The answer really is: iFrame.

The Tonner Facebook Page: gamify the entrance

Deep Soni used Ajax and JQuery to create a dynamic interface that would really catch the eye, especially designed to pique the interest of users that it must attract if it is going to begin building a next generation of Tonner Doll collectors. The page comes alive at the touch of the mouse. What is central to this approach is the keyhole effect, creating the experience of a company’s world going far beyond the expected restrictions of what company Fan Facebook page can offer. For those of you who do not watch the little video discussion, or visit the page and explore for yourself, I’ll outline some of the innovative features the Tonner Doll Facebook page employs.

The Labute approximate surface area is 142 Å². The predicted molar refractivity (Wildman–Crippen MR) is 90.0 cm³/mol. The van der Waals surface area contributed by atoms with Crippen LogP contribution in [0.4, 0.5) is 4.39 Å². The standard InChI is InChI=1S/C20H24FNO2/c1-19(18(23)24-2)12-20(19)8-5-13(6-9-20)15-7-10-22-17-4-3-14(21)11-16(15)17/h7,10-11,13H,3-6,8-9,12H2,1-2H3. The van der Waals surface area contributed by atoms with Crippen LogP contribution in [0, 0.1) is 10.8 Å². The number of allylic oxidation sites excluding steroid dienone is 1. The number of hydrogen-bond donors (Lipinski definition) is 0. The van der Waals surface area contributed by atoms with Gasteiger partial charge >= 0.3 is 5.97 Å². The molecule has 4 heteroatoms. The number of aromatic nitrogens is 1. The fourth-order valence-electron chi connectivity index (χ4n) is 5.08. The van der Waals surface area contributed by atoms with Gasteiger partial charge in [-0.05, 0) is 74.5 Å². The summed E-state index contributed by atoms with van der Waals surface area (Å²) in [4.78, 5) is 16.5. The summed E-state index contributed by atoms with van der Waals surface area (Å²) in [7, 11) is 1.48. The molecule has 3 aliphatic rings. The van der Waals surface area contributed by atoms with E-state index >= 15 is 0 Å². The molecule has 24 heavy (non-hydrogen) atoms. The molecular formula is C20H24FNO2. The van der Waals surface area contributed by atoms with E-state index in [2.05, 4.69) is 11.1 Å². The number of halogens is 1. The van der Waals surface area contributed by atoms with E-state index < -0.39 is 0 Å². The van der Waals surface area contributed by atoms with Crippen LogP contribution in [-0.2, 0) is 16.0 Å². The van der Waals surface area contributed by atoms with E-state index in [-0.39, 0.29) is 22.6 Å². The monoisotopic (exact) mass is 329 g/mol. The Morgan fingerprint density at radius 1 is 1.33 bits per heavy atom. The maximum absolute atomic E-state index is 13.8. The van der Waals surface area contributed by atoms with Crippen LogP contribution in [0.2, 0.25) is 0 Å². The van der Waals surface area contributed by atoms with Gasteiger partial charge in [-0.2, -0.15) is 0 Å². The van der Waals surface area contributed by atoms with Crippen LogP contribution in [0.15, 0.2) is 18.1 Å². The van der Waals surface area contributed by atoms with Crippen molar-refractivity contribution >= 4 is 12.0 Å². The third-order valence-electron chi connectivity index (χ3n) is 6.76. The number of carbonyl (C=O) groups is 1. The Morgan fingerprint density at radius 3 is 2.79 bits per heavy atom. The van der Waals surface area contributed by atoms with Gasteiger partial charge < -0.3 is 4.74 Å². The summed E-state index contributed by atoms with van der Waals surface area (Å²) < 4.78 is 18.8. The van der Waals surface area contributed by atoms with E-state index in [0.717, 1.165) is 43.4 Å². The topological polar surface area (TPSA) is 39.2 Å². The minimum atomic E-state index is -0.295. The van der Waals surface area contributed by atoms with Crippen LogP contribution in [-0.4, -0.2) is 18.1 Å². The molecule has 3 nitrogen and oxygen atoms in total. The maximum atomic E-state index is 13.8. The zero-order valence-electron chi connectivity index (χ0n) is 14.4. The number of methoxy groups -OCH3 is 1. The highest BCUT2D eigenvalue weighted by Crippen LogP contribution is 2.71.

Most striking is that the splash page is mouse-sensitive and scrolls in all directions beyond the natural Facebook frame. This unusual movement and the grid space was pushed to a limit in this design in an attempt to gamify the site. We want users – even those who might experience a momentary orientation challenge – to feel the need to explore. This is a play and imagination company and so we brought unique dynamics to what can otherwise be a stultifying commercial environment. If Facebook has one challenge as it attempts to create  a business-friendly space, it is that it must provide a freedom of expression for businesses parallel to what personal users experience. IFrame is the beginning of that. The reason why the drab blue and white template of Facebook works so well for personal use is that it does not interfere. All the joyful status updates, friend tagging and party photo uploads stand out from it. Yet for companies this same feature of non-interference becomes dulling. Companies do not produce the same kinds of interactions that individuals do. Tonner Doll Company actually has a robust and committed Facebook fan base that uploads photos and comments daily, but the Facebook template has still remained constrictive. With iFrame a window is opened up, a large window into which one can pour endless ideas of design. Tonner Facebook page represents just one version of what can be done.